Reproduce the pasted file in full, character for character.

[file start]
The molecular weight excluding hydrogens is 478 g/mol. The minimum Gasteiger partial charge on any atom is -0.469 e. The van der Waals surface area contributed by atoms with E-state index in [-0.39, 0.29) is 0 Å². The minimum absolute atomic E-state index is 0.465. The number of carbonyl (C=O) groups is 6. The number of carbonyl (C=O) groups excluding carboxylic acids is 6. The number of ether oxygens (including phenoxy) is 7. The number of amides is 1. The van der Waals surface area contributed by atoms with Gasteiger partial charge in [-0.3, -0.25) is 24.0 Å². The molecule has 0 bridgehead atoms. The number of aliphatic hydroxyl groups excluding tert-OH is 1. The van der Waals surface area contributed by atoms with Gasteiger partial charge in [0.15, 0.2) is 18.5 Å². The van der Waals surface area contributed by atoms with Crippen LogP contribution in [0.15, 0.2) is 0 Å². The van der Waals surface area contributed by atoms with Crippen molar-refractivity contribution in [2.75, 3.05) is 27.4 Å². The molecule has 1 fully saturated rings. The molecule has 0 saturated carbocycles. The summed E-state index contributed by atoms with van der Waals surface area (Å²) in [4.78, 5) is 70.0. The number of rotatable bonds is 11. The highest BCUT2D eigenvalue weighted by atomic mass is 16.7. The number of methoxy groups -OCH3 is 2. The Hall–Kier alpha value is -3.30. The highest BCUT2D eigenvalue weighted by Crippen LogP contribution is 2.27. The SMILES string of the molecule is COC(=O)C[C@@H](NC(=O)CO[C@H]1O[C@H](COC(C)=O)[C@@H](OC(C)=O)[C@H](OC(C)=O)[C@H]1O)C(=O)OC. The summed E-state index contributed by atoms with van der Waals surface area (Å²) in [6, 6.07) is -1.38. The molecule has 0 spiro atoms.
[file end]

The molecular weight excluding hydrogens is 478 g/mol. The minimum Gasteiger partial charge on any atom is -0.469 e. The van der Waals surface area contributed by atoms with E-state index in [-0.39, 0.29) is 0 Å². The minimum absolute atomic E-state index is 0.465. The number of carbonyl (C=O) groups is 6. The number of carbonyl (C=O) groups excluding carboxylic acids is 6. The number of ether oxygens (including phenoxy) is 7. The number of amides is 1. The van der Waals surface area contributed by atoms with Gasteiger partial charge in [-0.3, -0.25) is 24.0 Å². The molecule has 0 bridgehead atoms. The number of aliphatic hydroxyl groups excluding tert-OH is 1. The van der Waals surface area contributed by atoms with Gasteiger partial charge in [0.15, 0.2) is 18.5 Å². The van der Waals surface area contributed by atoms with Crippen LogP contribution in [0.15, 0.2) is 0 Å². The van der Waals surface area contributed by atoms with Crippen molar-refractivity contribution in [2.75, 3.05) is 27.4 Å². The molecule has 1 fully saturated rings. The molecule has 0 saturated carbocycles. The summed E-state index contributed by atoms with van der Waals surface area (Å²) in [4.78, 5) is 70.0. The number of rotatable bonds is 11. The highest BCUT2D eigenvalue weighted by atomic mass is 16.7. The number of methoxy groups -OCH3 is 2. The Hall–Kier alpha value is -3.30. The highest BCUT2D eigenvalue weighted by Crippen LogP contribution is 2.27. The SMILES string of the molecule is COC(=O)C[C@@H](NC(=O)CO[C@H]1O[C@H](COC(C)=O)[C@@H](OC(C)=O)[C@H](OC(C)=O)[C@H]1O)C(=O)OC. The summed E-state index contributed by atoms with van der Waals surface area (Å²) in [6, 6.07) is -1.38. The molecule has 0 spiro atoms.